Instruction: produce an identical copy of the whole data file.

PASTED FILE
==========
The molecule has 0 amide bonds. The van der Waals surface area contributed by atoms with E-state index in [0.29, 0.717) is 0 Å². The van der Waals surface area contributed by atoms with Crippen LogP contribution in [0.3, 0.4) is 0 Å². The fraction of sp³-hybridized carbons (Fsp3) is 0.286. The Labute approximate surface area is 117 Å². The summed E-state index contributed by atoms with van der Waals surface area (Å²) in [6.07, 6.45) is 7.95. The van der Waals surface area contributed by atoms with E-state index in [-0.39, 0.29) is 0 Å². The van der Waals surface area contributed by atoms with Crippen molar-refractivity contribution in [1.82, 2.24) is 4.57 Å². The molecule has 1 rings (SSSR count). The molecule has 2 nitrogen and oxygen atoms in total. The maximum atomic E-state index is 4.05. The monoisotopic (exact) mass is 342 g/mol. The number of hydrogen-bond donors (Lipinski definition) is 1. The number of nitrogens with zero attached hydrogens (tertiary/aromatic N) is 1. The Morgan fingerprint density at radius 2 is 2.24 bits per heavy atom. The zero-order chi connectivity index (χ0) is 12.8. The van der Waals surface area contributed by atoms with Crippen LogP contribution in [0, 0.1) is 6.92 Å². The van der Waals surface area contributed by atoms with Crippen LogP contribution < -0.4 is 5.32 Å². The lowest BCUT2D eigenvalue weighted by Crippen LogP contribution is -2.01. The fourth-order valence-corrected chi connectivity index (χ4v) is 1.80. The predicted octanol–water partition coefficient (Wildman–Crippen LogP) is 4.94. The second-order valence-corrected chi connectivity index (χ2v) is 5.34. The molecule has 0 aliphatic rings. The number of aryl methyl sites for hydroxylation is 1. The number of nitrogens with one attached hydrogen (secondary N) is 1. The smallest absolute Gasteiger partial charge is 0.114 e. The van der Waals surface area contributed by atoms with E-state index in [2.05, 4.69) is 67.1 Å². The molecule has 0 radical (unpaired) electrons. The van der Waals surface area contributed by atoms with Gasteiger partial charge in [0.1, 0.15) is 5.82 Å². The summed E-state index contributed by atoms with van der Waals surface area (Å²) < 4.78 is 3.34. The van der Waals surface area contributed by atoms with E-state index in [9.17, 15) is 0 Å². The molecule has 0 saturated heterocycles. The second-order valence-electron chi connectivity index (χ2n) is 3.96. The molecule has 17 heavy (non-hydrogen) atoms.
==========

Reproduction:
The molecule has 0 amide bonds. The van der Waals surface area contributed by atoms with E-state index in [0.29, 0.717) is 0 Å². The van der Waals surface area contributed by atoms with Crippen LogP contribution in [0.3, 0.4) is 0 Å². The fraction of sp³-hybridized carbons (Fsp3) is 0.286. The Labute approximate surface area is 117 Å². The summed E-state index contributed by atoms with van der Waals surface area (Å²) in [6.07, 6.45) is 7.95. The van der Waals surface area contributed by atoms with E-state index in [-0.39, 0.29) is 0 Å². The van der Waals surface area contributed by atoms with Crippen molar-refractivity contribution in [1.82, 2.24) is 4.57 Å². The molecule has 1 rings (SSSR count). The molecule has 2 nitrogen and oxygen atoms in total. The maximum atomic E-state index is 4.05. The monoisotopic (exact) mass is 342 g/mol. The number of hydrogen-bond donors (Lipinski definition) is 1. The number of nitrogens with zero attached hydrogens (tertiary/aromatic N) is 1. The Morgan fingerprint density at radius 2 is 2.24 bits per heavy atom. The zero-order chi connectivity index (χ0) is 12.8. The van der Waals surface area contributed by atoms with Crippen LogP contribution in [0, 0.1) is 6.92 Å². The van der Waals surface area contributed by atoms with Crippen LogP contribution < -0.4 is 5.32 Å². The lowest BCUT2D eigenvalue weighted by Crippen LogP contribution is -2.01. The fourth-order valence-corrected chi connectivity index (χ4v) is 1.80. The predicted octanol–water partition coefficient (Wildman–Crippen LogP) is 4.94. The second-order valence-corrected chi connectivity index (χ2v) is 5.34. The molecule has 0 aliphatic rings. The number of aryl methyl sites for hydroxylation is 1. The number of nitrogens with one attached hydrogen (secondary N) is 1. The smallest absolute Gasteiger partial charge is 0.114 e. The van der Waals surface area contributed by atoms with E-state index in [2.05, 4.69) is 67.1 Å². The molecule has 0 radical (unpaired) electrons. The van der Waals surface area contributed by atoms with Gasteiger partial charge in [0.1, 0.15) is 5.82 Å². The summed E-state index contributed by atoms with van der Waals surface area (Å²) < 4.78 is 3.34. The van der Waals surface area contributed by atoms with E-state index in [9.17, 15) is 0 Å². The molecule has 0 saturated heterocycles. The second-order valence-electron chi connectivity index (χ2n) is 3.96. The molecule has 17 heavy (non-hydrogen) atoms.